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Senior MLBAM Exec Dinn Mann Talks New Media PDF Print E-mail
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Written by The Staff   
Thursday, 15 March 2007 01:24

MLBIn an interesting roundtable discussion with MLB Advanced Media Exec VP & Editor-in-Chief Dinn Mann, Dan Courtemanche, svp-marketing and communications, MLS; Dick Glover, vp-new media and broadcasting, NASCAR; and Steve Hellmuth, svp-operations and technology, NBA Entertainment by Brandweek, the topic of new media (Internet, smart phones, etc) was the topic. Here are some excerpts from Dinn:

  • On the potential of new media - You cannot fight [technology] and you have to make not only your content available but your brand—your entire experience—available. Fans expect to be able to engage, to feel like they can visit the stadium at any moment and there's always a game going on, whether a classic game or current game or previewing a future game. People expect this on a 24/7 basis, year-round. A venue for a sporting event is still the best place to go and experience that event. But to bring as much of that experience as you possibly can through digital media is vital. It's really up to the intellectual property owner to make his content available and make his experience translatable into this new media space. And the word "new" should be dropped from this discussion. It's not new anymore, it's just media. It's fun to try to expand the business and not treat the Internet as merely an extension but as an actual part of the core business.
  • On how you ensure pay-for content delivery, such as Extra Innings doesn't hurt your network broadcast - All baseball games are available online but we still black them out to honor the TV restrictions. We work with television partners and they've gotten a lot more open-minded in many cases about experimenting. The way of the world is to make the content available as readily as possible. People expect to see it. As soon as mobile networks improve a little bit more, people will expect to see that material on their phones.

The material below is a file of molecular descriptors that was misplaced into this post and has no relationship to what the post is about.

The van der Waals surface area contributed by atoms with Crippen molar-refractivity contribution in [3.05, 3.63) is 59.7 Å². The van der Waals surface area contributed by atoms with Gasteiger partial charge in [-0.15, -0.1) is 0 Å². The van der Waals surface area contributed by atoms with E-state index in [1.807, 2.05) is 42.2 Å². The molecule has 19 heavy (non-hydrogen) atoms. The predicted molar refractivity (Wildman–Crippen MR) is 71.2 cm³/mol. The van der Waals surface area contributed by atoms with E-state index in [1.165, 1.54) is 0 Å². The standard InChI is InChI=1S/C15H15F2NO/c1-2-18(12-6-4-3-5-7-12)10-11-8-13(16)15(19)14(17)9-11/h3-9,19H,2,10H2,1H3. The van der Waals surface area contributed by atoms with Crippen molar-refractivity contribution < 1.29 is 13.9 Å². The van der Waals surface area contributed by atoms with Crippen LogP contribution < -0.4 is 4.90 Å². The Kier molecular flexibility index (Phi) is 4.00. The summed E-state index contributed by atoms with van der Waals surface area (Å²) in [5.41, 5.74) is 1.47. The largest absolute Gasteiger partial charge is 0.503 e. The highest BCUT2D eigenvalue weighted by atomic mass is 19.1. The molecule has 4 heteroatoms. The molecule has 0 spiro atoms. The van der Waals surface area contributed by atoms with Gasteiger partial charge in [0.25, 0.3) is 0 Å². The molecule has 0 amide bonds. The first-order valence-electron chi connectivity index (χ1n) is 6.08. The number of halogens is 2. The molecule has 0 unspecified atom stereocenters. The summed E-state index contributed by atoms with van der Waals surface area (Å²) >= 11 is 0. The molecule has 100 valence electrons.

• On deals such as NBA's YouTube partnership and whether deals like these offer some control over user-generated content - You don't want to go around sending fans cease-and-desist letters; that's a rather preposterous notion. The key is a strategy to make the content available. We all know you have to get a thicker skin in today's world because media is so prevalent. Then there's the issue of whether the content looks like it was officially sanctioned, or is something you're making available because you recognize the universe of fans [that] wants to participate? For example, there's no reason you shouldn't have "sports-aoke," where people routinely are recalling their version of something that just happened in a game. The important thing is not to fight it; it's to help enable it and optimize it.
 
 
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